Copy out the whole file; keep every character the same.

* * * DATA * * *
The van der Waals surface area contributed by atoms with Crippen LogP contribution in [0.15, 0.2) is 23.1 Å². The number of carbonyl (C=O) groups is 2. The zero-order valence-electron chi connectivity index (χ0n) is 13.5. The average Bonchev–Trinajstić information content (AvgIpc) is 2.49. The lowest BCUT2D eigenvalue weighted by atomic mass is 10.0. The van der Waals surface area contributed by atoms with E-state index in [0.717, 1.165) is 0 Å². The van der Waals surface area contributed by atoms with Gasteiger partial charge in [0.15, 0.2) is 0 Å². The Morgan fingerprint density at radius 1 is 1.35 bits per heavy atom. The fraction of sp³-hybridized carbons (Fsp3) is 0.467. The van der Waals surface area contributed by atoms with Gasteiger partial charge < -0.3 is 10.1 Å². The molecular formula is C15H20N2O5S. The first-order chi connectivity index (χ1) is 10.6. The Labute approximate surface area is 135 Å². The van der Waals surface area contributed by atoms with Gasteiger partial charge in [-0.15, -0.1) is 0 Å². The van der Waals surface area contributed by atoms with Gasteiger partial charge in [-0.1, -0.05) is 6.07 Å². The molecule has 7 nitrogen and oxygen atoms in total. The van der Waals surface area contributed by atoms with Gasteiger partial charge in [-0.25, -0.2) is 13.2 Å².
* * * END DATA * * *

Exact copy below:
The van der Waals surface area contributed by atoms with Crippen LogP contribution in [0.15, 0.2) is 23.1 Å². The number of carbonyl (C=O) groups is 2. The zero-order valence-electron chi connectivity index (χ0n) is 13.5. The average Bonchev–Trinajstić information content (AvgIpc) is 2.49. The lowest BCUT2D eigenvalue weighted by atomic mass is 10.0. The van der Waals surface area contributed by atoms with E-state index in [0.717, 1.165) is 0 Å². The van der Waals surface area contributed by atoms with Gasteiger partial charge in [0.15, 0.2) is 0 Å². The Morgan fingerprint density at radius 1 is 1.35 bits per heavy atom. The fraction of sp³-hybridized carbons (Fsp3) is 0.467. The van der Waals surface area contributed by atoms with Gasteiger partial charge < -0.3 is 10.1 Å². The molecular formula is C15H20N2O5S. The first-order chi connectivity index (χ1) is 10.6. The Labute approximate surface area is 135 Å². The van der Waals surface area contributed by atoms with Gasteiger partial charge in [-0.15, -0.1) is 0 Å². The van der Waals surface area contributed by atoms with Gasteiger partial charge in [-0.1, -0.05) is 6.07 Å². The molecule has 7 nitrogen and oxygen atoms in total. The van der Waals surface area contributed by atoms with Gasteiger partial charge in [-0.25, -0.2) is 13.2 Å².